Digging deeper, the 117-page report reveals that countries belonging to the Organization of Islamic Cooperation (OIC) dominate many of the most serious measures tracked at the end of the survey period in mid-2009.

Seven of the ten countries with the highest – that is, worst – grades when it comes to government restrictions on religion were OIC countries – Egypt, Iran, Saudi Arabia, Uzbekistan, Maldives, Malaysia and Indonesia. The other three were China, Burma and Eritrea.

Of the 10 countries on that benchmark index, six are designated by the U.S. government as “countries of particular concern” for religious freedom violations – Burma, China, Eritrea, Iran, Saudi Arabia and Uzbekistan.

A separate index in the Pew report graded countries according to levels of social hostility involving religion. Eight of the top ten countries in that index were Muslim-majority states – Iraq, Pakistan, Afghanistan, Somalia, Indonesia, Nigeria, Bangladesh and Egypt. The other two, India and Israel, have Hindu and Jewish majorities respectively, and large Muslim minorities.

In an index measuring official interference with religious practice, 18 out of 26 countries (69 percent) whose government “prohibits worship or religious practices of one or more religious groups as a general policy,” were OIC members – Brunei, Chad, Egypt, Indonesia, Iran, Iraq, Libya, Malaysia, Maldives, Mauritania, Pakistan, Saudi Arabia, Somalia, Syria, Tajikistan, Turkey, Turkmenistan and Uzbekistan.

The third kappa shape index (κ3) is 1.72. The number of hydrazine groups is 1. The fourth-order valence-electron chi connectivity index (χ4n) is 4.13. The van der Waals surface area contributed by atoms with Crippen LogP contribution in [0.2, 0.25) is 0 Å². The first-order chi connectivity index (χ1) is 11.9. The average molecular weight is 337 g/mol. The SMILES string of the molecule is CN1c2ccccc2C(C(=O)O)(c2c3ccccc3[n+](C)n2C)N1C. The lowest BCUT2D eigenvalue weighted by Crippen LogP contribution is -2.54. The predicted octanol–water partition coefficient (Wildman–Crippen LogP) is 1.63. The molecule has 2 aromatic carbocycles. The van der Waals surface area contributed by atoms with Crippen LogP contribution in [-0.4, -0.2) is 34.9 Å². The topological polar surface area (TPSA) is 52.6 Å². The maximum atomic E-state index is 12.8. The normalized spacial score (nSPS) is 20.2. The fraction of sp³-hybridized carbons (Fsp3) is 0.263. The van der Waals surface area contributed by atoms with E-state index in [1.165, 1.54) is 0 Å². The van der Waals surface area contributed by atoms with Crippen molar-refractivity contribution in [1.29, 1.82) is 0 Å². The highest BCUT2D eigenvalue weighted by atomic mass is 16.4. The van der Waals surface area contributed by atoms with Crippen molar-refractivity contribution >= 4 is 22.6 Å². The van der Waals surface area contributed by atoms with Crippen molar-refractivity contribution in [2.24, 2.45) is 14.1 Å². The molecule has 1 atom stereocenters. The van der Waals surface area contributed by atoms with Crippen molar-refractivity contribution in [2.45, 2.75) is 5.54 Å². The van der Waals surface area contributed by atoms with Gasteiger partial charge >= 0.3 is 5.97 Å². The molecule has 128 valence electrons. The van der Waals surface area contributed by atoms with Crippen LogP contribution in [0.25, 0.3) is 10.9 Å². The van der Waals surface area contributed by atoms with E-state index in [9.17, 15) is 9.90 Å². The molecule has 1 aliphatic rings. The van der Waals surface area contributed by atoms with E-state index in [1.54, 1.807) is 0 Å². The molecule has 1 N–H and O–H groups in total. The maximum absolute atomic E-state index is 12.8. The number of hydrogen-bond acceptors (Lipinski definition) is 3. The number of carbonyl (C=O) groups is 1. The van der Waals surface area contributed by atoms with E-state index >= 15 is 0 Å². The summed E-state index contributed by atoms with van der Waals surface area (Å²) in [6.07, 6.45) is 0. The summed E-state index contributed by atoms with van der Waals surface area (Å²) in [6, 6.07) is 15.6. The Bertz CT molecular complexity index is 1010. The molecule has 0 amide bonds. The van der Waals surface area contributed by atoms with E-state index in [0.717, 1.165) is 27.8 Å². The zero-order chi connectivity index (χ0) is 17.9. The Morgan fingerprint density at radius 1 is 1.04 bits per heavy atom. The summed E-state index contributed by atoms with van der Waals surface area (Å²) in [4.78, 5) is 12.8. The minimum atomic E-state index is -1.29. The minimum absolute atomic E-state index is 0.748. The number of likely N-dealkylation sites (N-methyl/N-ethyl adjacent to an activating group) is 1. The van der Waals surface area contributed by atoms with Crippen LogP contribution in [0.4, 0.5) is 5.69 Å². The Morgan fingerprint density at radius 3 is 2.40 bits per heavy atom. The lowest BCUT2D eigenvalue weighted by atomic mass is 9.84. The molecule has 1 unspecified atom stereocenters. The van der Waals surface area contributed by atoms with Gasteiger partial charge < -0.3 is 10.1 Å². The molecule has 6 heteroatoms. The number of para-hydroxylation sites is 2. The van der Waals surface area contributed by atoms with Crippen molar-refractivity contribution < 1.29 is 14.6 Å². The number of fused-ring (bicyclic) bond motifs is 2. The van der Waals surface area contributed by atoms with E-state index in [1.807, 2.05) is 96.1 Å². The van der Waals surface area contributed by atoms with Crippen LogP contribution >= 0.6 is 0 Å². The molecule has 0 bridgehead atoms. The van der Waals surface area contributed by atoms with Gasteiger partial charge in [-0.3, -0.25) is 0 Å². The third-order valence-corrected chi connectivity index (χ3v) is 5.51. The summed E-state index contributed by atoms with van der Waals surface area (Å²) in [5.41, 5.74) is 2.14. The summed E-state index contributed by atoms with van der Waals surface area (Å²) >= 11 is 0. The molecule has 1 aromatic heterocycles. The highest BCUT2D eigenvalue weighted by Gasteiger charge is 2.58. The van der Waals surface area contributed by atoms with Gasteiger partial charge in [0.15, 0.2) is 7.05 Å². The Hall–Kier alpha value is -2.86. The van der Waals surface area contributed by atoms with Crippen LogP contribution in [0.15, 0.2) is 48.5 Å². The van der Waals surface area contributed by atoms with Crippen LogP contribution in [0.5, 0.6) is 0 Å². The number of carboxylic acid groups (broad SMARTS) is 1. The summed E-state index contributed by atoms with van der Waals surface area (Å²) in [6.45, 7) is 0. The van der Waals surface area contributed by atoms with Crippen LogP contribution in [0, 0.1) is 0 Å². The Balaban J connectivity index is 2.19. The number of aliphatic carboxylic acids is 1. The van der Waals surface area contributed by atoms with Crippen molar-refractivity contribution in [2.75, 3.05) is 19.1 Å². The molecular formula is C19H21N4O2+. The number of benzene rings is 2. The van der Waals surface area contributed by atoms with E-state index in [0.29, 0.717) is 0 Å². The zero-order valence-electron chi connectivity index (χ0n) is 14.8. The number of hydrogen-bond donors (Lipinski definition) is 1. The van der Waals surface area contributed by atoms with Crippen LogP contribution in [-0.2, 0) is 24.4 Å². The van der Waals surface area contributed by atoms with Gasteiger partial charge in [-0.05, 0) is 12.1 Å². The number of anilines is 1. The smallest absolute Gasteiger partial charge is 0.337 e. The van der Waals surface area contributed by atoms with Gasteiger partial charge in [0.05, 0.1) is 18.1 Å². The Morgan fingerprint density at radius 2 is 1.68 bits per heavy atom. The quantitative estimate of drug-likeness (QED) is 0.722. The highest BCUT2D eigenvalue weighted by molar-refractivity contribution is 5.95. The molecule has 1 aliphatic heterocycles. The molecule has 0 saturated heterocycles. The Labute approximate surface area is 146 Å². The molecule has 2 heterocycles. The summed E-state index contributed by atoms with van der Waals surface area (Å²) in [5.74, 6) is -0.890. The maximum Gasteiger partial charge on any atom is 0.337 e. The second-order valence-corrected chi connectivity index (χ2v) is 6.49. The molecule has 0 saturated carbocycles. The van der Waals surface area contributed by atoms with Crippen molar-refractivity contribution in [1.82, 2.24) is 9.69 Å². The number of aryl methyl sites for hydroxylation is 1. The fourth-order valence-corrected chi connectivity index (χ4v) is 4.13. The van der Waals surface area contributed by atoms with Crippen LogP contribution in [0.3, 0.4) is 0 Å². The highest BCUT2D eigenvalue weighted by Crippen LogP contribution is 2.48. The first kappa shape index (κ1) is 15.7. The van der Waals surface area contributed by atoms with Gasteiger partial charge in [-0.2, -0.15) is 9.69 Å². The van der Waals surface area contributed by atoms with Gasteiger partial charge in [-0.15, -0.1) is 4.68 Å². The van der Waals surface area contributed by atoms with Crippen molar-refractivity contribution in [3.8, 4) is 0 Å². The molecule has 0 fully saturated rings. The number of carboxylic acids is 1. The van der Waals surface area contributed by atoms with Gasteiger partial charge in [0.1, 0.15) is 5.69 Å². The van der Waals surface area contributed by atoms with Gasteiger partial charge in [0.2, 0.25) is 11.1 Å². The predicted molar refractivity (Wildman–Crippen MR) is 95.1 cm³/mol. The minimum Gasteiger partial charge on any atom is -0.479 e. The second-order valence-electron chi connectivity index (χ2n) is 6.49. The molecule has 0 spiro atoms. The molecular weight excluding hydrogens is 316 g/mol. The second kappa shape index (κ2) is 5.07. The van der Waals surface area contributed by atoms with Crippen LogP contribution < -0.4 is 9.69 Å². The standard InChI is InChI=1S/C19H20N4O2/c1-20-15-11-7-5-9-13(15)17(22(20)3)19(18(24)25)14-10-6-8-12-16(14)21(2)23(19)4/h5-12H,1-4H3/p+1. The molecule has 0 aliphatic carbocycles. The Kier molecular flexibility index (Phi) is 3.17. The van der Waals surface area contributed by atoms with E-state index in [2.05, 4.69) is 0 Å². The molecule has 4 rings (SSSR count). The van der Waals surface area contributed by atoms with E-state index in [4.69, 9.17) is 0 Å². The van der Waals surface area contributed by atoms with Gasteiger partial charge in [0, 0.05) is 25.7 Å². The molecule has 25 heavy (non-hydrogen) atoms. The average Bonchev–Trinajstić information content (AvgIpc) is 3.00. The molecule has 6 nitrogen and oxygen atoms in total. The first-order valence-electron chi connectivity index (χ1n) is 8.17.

The other eight were Burma, China, Eritrea, Laos, Madagascar, Monaco, Tuvalu and Vietnam.

A grading of countries where conversion from one religion to another is restricted was also dominated by Islamic states, accounting for 25 out of 29 countries listed (86 percent). They were Afghanistan, Algeria, Bangladesh, Comoros, Egypt, Indonesia, Iran, Jordan, Kuwait, Libya, Malaysia, Maldives, Mauritania, Oman, Pakistan, Qatar, Saudi Arabia, Somalia, Sudan, Syria, Tajikistan, Turkey, United Arab Emirates, Uzbekistan and Yemen.

The four non-Muslim countries were Eritrea, India, Israel and Vietnam.

Taking the conversion issue a step further, among 13 countries where there were incidents of physical violence over conversions from one religion to another, 10 (77 percent) were Muslim – Afghanistan, Bahrain, Bangladesh, Comoros, Egypt, Jordan, Nigeria, Pakistan, Somalia and Syria. The other three were India, Mongolia and Nepal.

Sixteen out of 26 countries/territories where “religion-related terrorist groups” perpetrated violence that resulted in ten or more injuries or deaths” were OIC members – Afghanistan, Algeria, Azerbaijan, Egypt, Iran, Iraq, Lebanon, Mauritania, Niger, Pakistan, Palestinian territories, Somalia, Sudan, Syria, Uzbekistan and Yemen

The 10 non-Muslim countries were Central African Republic, China, Congo, Ethiopia, India, Israel, Nepal, Philippines, Russia and Sri Lanka. (The report does not provide a breakdown of actual attacks, but in at least some of those countries – India, Israel, the Philippines and Russia – terror activity is largely attributed to Islamist groups.)

Blasphemy, ‘defamation’
The Pew report also examined the issue of “defamation” of religion, tracking countries where various penalties are enforced for apostasy, blasphemy or criticism of religions.